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"A GOOD MAN AND AN ANGEL! THESE BETWEEN, HOW THIN THE BARRIER ! WHAT DIVIDES THEIR FAUT - PERHAPS A MOMENT."

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Prefatory Mote.

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T was in 1729 that Pope tried his powers on a moral and

philosophical subject. At the suggestion of Lord Boling. broke, whom he styled his "guide, philosopher, and friend,” he composed his “ESSAY ON MAN,” which is the most remarkable metaphysical poem in the English

language; and, as Dr. Aiken has remarked, “gave an example of the poet's extraordinary powers of managing argumentations in verse, and of compressing his thoughts into clauses of the most energetic brevity, as well as of expanding them into passages distinguished by every poetic ornament." There can be no doubt that this masterly composition has attracted general admiration, from the exquisite charm of its poetry. Whatever objections may be urged against its philosophical character, there can be no difference of opinion as to.its richness of illustration, its polished style, and its rare harmony of versification.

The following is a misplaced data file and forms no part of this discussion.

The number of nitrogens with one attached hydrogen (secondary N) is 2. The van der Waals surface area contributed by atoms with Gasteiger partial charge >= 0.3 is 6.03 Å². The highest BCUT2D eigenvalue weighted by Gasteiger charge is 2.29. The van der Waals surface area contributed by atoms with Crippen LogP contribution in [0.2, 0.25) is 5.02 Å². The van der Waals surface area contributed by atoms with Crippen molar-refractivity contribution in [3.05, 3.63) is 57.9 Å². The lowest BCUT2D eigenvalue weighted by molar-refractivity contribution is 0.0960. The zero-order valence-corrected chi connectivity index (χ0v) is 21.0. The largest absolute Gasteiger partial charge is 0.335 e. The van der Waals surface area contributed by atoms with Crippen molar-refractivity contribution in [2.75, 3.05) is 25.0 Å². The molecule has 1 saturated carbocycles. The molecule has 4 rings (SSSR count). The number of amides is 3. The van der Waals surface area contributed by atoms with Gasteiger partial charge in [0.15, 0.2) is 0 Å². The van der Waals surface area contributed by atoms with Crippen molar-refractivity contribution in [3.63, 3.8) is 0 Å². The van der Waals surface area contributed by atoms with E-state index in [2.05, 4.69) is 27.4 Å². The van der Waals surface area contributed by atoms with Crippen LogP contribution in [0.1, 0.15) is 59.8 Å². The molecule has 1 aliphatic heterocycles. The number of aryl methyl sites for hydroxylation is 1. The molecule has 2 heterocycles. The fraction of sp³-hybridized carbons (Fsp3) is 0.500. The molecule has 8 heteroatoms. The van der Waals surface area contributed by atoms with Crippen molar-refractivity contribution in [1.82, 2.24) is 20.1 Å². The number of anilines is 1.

“ THE UNIVERSAL PRAYER,” which is appended, writes its own eulogy, from its beautiful simplicity and its piety of thought and expression..

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An Essay on Man.

IN FOUR EPISTLES.

Epistle E.

ON THE NATURE AND STATE OF MAN WITH RESPECT

TO THE UNIVERSE.

OF MAN IN THE ABSTRACT—I. That we can judge only with regard to

our own system.--II. That man is not to be deemed imperfect. -III. That his happiness depends on his ignorance of future events, and on his hope of a future state.-IV. The pride of knowledge, the cause of man's error and misery. The impiety of arraigning God's dispensations.-V, The absurdity of conceiting himself the final cause of creation.--VI. The unreasonableness of his complaints against Providence.-VII. That a universal order and gradation in the sensual and mental faculties is observed, which causes a subordination of all creatures to man.-VIII. That, were any part of this order and subordination broken, the whole connected creation must be destroyed.-IX. The extravagance, madness, and pride of such a desire.-X. The consequence of all the absolute submission due to Providence, both as to our present and future state.

WAKE, my St. John! leave all meaner things

To low ambition and the pride of kings :
Let us (since life can little more supply
Than just to look about us and to die)
Expatiate free o'er all this scene of man;
A mighty maze, but not without a plan;

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